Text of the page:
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LINGUIST List 19.1422

Mon Apr 28 2008

Diss: Syntax: Alcazar: 'A Minimalist Analysis of Participial Constr...'

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        1.    Asier Alcazar, A Minimalist Analysis of Participial Constructions


Message 1: A Minimalist Analysis of Participial Constructions
Date: 25-Apr-2008
From: Asier Alcazar <alcazaramissouri.edu>
Subject: A Minimalist Analysis of Participial Constructions
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Institution: University of Southern California
Program: Department of Linguistics
Dissertation Status: Completed
Degree Date: 2007

Author: Asier Alcazar

Dissertation Title: A Minimalist Analysis of Participial Constructions

Linguistic Field(s): Syntax

Subject Language(s): Basque (eus)

Dissertation Director:
Mario Saltarelli
Audrey Li
Roumyana Pancheva
Jean Roger Vergnaud

Dissertation Abstract:

This dissertation proposes that past participial constructions are the
expressed complements of vP and CP phases (Chomsky 2001, 2005). If correct,
this calls for a minimalist reanalysis of non-finite structures as phases,
given the possibility to end a derivation at an intermediate Spell-Out. The
analysis is based on an extensive survey of participial constructions
across languages and historical periods that we extracted from diachronic
and contemporary corpora as well as the specialized literature.

English (9th-21st c.), Latin and Modern Romance participial constructions
present exceptional characteristics. Absolute participials serve as a test
for unaccusativity, because they ban unergative predicates (Perlmutter
1978b, Rosen 1983, McCawley 1983, Stump 1985, Kayne 1989, Belletti 1990,
López 2001). Participial relatives share this peculiarity as well (Williams
1975, Burzio 1986, Levin and Rappaport 1986, Kayne 1994, Siloni 1997, Bhatt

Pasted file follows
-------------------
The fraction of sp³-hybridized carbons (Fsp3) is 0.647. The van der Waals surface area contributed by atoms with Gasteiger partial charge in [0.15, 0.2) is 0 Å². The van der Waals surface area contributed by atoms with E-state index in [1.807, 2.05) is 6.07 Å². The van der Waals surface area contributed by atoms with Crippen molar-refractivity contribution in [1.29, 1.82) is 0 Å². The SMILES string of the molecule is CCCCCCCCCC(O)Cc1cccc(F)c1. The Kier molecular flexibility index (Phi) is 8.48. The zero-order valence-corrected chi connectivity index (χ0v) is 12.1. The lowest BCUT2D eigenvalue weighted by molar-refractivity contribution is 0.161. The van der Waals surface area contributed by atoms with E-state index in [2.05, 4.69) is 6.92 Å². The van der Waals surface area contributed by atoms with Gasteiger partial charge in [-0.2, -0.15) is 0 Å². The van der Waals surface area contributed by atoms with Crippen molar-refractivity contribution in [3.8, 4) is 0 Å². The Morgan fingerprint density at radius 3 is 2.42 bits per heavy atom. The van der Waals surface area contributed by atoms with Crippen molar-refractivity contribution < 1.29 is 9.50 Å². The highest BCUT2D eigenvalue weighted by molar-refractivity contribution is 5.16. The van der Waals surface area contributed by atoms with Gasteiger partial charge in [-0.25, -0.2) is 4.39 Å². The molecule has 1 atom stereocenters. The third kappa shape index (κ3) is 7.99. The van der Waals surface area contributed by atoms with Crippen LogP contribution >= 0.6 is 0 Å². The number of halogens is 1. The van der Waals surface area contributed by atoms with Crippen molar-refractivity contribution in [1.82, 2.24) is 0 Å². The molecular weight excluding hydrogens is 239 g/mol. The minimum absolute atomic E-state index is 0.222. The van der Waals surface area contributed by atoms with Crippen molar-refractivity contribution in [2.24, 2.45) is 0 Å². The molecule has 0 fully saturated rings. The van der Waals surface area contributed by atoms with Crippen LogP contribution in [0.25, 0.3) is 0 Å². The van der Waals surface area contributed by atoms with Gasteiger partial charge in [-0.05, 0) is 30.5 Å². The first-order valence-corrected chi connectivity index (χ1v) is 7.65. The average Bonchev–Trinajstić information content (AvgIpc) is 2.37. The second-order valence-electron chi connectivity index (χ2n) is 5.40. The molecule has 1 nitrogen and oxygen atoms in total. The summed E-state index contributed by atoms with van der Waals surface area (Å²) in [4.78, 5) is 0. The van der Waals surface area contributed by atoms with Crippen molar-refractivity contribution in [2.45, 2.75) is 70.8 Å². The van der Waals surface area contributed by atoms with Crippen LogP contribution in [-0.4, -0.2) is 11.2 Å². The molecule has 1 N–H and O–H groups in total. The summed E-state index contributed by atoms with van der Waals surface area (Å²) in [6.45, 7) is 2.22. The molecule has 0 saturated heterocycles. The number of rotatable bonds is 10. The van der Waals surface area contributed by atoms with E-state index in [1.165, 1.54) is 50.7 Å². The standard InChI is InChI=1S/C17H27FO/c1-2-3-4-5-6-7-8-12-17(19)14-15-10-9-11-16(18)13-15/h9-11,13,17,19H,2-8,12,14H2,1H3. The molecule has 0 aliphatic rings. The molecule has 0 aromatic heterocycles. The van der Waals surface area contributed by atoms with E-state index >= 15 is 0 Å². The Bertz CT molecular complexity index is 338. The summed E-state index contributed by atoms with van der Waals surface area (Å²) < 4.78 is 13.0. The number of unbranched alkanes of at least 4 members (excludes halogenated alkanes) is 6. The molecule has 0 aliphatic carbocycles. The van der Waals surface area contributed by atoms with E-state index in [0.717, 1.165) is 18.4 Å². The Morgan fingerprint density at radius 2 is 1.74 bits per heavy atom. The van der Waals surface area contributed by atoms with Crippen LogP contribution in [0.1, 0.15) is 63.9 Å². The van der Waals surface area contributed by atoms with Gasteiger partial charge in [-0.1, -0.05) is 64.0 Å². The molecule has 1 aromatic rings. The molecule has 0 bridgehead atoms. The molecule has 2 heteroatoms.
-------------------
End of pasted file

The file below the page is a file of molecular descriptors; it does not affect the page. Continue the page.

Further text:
1999). Additionally, they behave in a manner unexpected of relatives. The
Accessibility Hierarchy (Keenan and Comrie 1977) predicts that a relative
clause should be able to relativize subjects (e.g., present participles).
In contrast, past participles relativize passive/unaccusative subjects only.

We analyze these participial constructions as the expressed VP complement
of the vP phase. The syntax respects the Extended Projection Principle
(Chomsky 1982, 1995), for unergatives and active transitives are
thematically complete. However, only the VP complement is Spelled-Out,
resulting into a construction that serves as a test for unaccusativity, and
where subjects are not accessible for relativization. Participial
constructions adopt other forms, which are unexceptional and understudied
in connection to their English, Latin and Modern Romance counterparts.
These forms are the expressed complements of a tensed or tenseless CP
phase. In Basque and Old Italian (13th-16th c. cf. Egerland 1996), for
example, absolutes accept unergatives, failing as a test for
unaccusativity. Participial relatives in Basque, Sanskrit, Malayalam,
Quechua and Turkish permit subject relativization, in consonance with the
Accessibility Hierarchy. Participial constructions may be tensed too:
gerundivals (Basque, English (16th-21st c.), Sanskrit, Old Italian and
Modern Romance); participial relatives (Basque; Old Egyptian (ca. 2650-1990
BCE) and Tamil cf. Doron and Reintges 2007). Tensed participial
constructions do not serve as a test for unaccusativity, nor do they
violate the Accessibility Hierarchy.

Previous analyses had focused either on participial absolutes or
participial relatives, but not both. Our unified account paves the way for
an alternative approach to the analysis of non-finite constructions as
intermediate Spell-Outs.



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